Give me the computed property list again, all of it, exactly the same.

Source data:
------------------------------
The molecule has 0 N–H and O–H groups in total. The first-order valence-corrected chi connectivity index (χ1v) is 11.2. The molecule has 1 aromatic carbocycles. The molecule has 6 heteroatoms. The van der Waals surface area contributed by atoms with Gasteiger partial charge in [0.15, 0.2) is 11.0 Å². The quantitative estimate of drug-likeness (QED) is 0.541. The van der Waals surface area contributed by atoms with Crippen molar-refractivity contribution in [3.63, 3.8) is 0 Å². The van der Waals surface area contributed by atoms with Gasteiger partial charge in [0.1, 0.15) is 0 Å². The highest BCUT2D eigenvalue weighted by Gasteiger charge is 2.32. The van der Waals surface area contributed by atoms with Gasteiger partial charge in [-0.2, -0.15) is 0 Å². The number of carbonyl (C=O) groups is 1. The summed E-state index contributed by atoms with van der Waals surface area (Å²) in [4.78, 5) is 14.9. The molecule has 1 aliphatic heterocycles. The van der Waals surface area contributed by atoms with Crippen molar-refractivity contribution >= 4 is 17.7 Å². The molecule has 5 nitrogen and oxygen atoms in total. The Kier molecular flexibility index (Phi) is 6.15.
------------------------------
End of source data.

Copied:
The molecule has 0 N–H and O–H groups in total. The first-order valence-corrected chi connectivity index (χ1v) is 11.2. The molecule has 1 aromatic carbocycles. The molecule has 6 heteroatoms. The van der Waals surface area contributed by atoms with Gasteiger partial charge in [0.15, 0.2) is 11.0 Å². The quantitative estimate of drug-likeness (QED) is 0.541. The van der Waals surface area contributed by atoms with Crippen molar-refractivity contribution in [3.63, 3.8) is 0 Å². The van der Waals surface area contributed by atoms with Gasteiger partial charge in [0.1, 0.15) is 0 Å². The highest BCUT2D eigenvalue weighted by Gasteiger charge is 2.32. The van der Waals surface area contributed by atoms with Gasteiger partial charge in [-0.2, -0.15) is 0 Å². The number of carbonyl (C=O) groups is 1. The summed E-state index contributed by atoms with van der Waals surface area (Å²) in [4.78, 5) is 14.9. The molecule has 1 aliphatic heterocycles. The van der Waals surface area contributed by atoms with Crippen molar-refractivity contribution >= 4 is 17.7 Å². The molecule has 5 nitrogen and oxygen atoms in total. The Kier molecular flexibility index (Phi) is 6.15.